Mr. Mahoney advised more of the same. “What I would do is go out [emphasizing] the positive stuff that Lazio has done that’s … [not] what you expect from a Republican.”
Even as Mr. Lazio’s ads have become light and cheery, female surrogates will do the dirty work of invading Mrs. Clinton’s space. On Oct. 2, Upstate Representative Sue Kelly and Lieutenant Governor Mary Donohue condemned Mrs. Clinton for accepting a campaign donation from a producer of “disgusting and violent” rap music.
The question, though, is whether the Lazio campaign has waited too long to enlist such surrogates. According to a Republican operative who worked on Mr. Pataki’s 1994 gubernatorial campaign, the frequent and early use of aggressive surrogates was a key to their victorious strategy in Mr. Pataki’s defeat of Mario Cuomo.
“Early on, we had a guy whose only job was to set up surrogates all over the state to sing the same song,” the operative said. “In each major market around the state, we had the same message being spun. I don’t see that happening here yet. They should be bringing in more women to go after Hillary Clinton.”
As for Mr. Lazio’s upstate problem, his advisers concede that his late entry into the race, as well as his need to raise money in a hurry, prevented him from building strong support in traditionally Republican territory. But in the last month of the race, they say, he will commit massive time and resources to upstate-an endgame strategy used successfully in Alfonse D’Amato’s dramatic come-from-behind win over Robert Abrams in 1992, as well as in Senator Charles Schumer’s victory over Mr. D’Amato in 1998.
“In the last 12 days of 1992, D’Amato was in Rochester around five times, in Utica four times, in Binghamton three or four times,” said pollster John Zogby. “He spent all of his time upstate and he won by one percent. Today, Lazio leads upstate by about seven points, and 10 is the benchmark for a Republican. So he has to be there the whole time.”
For all the technical talk of polls and surrogates, however, some of Mr. Lazio’s disadvantages may prove intractable. Mr. Lazio did everything asked of him by the pundits in the first debate, confronting Mrs. Clinton and proving himself capable of holding his own in a debate. But no matter what he does, he seems like he’s been permanently pigeonholed as a fast-talking, eager upstart: Eddie Haskell meets the West Islip High School debating team. His appearance on Meet the Press on Oct. 1-during which he rapidly blurted out his lines, as if frightened of being cut off by host Tim Russert-doesn’t bode well for his performance in the next debate.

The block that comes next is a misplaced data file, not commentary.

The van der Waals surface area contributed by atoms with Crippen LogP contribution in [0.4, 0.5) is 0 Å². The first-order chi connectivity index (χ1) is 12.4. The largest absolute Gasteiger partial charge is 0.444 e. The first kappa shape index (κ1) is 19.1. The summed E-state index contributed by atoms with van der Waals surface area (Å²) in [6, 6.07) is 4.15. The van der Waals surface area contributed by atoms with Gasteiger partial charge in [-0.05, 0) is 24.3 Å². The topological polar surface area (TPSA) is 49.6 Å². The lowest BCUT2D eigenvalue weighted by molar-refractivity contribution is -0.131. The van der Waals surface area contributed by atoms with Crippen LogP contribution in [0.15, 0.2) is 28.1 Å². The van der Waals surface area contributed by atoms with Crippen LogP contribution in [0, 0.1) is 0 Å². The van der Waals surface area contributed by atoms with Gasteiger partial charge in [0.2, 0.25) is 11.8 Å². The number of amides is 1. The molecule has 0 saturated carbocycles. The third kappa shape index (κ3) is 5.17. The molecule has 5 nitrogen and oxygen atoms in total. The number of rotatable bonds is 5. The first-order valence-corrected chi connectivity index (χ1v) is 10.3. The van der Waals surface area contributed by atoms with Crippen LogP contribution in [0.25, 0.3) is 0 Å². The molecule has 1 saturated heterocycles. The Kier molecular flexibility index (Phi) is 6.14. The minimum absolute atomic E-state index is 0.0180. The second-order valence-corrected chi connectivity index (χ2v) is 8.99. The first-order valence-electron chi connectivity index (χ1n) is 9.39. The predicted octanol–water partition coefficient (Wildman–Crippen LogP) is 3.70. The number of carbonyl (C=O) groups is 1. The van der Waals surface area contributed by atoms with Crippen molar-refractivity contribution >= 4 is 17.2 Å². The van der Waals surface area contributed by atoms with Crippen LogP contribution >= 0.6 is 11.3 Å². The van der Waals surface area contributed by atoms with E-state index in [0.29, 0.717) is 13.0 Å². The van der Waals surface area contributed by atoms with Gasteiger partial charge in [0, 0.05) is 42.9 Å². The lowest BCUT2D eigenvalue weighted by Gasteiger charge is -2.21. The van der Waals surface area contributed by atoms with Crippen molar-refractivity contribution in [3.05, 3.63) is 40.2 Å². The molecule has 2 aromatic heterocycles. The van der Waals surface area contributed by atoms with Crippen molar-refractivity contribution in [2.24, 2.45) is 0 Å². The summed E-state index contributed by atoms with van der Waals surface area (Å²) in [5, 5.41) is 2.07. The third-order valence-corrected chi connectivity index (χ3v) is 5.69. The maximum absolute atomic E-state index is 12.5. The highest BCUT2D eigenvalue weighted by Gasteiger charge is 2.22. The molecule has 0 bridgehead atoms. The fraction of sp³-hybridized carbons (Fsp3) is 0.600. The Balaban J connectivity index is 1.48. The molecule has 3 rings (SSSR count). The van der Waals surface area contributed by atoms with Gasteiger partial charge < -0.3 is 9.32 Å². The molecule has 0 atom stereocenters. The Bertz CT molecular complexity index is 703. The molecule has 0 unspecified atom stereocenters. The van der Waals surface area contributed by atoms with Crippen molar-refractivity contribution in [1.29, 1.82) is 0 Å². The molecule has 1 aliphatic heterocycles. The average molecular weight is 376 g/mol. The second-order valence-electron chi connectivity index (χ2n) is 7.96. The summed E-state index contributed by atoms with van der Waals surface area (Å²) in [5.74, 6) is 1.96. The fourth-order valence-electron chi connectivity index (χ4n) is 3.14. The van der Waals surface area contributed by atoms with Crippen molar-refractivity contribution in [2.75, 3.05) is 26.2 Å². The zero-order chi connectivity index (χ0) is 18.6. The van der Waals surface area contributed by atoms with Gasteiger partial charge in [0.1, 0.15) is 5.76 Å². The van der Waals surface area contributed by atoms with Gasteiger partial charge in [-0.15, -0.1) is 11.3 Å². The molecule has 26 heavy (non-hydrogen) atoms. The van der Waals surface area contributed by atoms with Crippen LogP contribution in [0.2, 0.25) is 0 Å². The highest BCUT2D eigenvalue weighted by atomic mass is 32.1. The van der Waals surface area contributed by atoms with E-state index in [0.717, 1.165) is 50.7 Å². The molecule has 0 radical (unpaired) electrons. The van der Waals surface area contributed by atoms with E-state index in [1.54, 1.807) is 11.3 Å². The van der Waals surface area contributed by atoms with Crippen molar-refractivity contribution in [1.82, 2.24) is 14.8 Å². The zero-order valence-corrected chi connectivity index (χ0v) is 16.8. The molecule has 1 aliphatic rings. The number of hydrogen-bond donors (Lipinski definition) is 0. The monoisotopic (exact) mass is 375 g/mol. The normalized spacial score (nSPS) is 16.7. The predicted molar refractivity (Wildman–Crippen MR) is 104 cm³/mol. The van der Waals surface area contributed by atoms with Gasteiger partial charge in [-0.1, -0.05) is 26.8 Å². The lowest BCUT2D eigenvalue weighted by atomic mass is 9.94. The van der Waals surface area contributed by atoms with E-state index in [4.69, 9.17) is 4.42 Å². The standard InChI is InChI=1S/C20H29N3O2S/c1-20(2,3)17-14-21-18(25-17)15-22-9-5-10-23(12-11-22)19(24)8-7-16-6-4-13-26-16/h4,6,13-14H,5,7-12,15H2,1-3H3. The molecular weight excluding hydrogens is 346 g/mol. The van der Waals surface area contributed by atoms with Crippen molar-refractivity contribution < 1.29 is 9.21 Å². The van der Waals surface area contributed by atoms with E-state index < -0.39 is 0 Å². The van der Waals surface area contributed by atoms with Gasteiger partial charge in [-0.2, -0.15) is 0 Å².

What’s more, it may prove extremely difficult for Mr. Lazio to make up the ground Mrs. Clinton has gained upstate-simply because she has spent a year campaigning there. One recent poll showed Mrs. Clinton virtually even with Mr. Lazio upstate, numbers that represent a virtual death knell for a statewide Republican candidate.
Finally, Mr. Lazio has yet to do what Mr. Pataki did in 1994. While Mr. Lazio has been able to position himself as the anti-Hillary in terms of personality-affable local boy versus haughty carpetbagging queen-he has yet to draw a stark contrast on a particular issue. Mr. Pataki rode to victory by portraying himself as a tax-cutting, budget-cutting conservative who would get the state’s economy moving again. It has long been a point of pride for Mr. Lazio that he is non-ideological, that he compromises, that he’s cautious, that he can’t be defined in narrow, partisan terms. But one voter’s conciliator is another voter’s enigma.
“George Pataki sent a clear message: He stood for everything that Cuomo stood against,” the Pataki operative said. “No matter what the question was, he would answer, ‘I’ll cut taxes, cut spending and restore the death penalty.’ People understood that. It doesn’t seem as if Rick Lazio has a campaign mantra.”